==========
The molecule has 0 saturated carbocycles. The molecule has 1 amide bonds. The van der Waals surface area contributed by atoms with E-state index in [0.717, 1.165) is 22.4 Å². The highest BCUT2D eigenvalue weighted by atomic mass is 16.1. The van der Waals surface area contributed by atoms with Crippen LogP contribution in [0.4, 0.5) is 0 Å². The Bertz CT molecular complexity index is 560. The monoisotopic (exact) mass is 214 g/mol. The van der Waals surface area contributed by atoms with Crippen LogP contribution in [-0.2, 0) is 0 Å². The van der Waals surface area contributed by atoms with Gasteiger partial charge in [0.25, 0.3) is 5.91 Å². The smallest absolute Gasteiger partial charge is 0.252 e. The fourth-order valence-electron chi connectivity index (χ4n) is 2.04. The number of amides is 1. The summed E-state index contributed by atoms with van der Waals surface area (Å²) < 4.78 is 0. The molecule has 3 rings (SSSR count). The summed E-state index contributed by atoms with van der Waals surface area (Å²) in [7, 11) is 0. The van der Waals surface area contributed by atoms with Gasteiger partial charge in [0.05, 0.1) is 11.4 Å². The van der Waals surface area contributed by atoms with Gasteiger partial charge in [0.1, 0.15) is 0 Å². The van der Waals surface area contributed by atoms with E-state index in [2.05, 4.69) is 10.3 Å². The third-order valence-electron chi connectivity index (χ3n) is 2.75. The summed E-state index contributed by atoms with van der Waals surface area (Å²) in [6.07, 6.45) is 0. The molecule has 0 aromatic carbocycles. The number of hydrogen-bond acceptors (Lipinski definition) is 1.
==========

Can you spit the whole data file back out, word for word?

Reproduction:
The molecule has 0 saturated carbocycles. The molecule has 1 amide bonds. The van der Waals surface area contributed by atoms with E-state index in [0.717, 1.165) is 22.4 Å². The highest BCUT2D eigenvalue weighted by atomic mass is 16.1. The van der Waals surface area contributed by atoms with Crippen LogP contribution in [0.4, 0.5) is 0 Å². The Bertz CT molecular complexity index is 560. The monoisotopic (exact) mass is 214 g/mol. The van der Waals surface area contributed by atoms with Crippen LogP contribution in [-0.2, 0) is 0 Å². The van der Waals surface area contributed by atoms with Gasteiger partial charge in [0.25, 0.3) is 5.91 Å². The smallest absolute Gasteiger partial charge is 0.252 e. The fourth-order valence-electron chi connectivity index (χ4n) is 2.04. The number of amides is 1. The summed E-state index contributed by atoms with van der Waals surface area (Å²) < 4.78 is 0. The molecule has 3 rings (SSSR count). The summed E-state index contributed by atoms with van der Waals surface area (Å²) in [7, 11) is 0. The van der Waals surface area contributed by atoms with Gasteiger partial charge in [0.05, 0.1) is 11.4 Å². The van der Waals surface area contributed by atoms with Gasteiger partial charge in [0.1, 0.15) is 0 Å². The van der Waals surface area contributed by atoms with E-state index in [2.05, 4.69) is 10.3 Å². The third-order valence-electron chi connectivity index (χ3n) is 2.75. The summed E-state index contributed by atoms with van der Waals surface area (Å²) in [6.07, 6.45) is 0. The molecule has 0 aromatic carbocycles. The number of hydrogen-bond acceptors (Lipinski definition) is 1.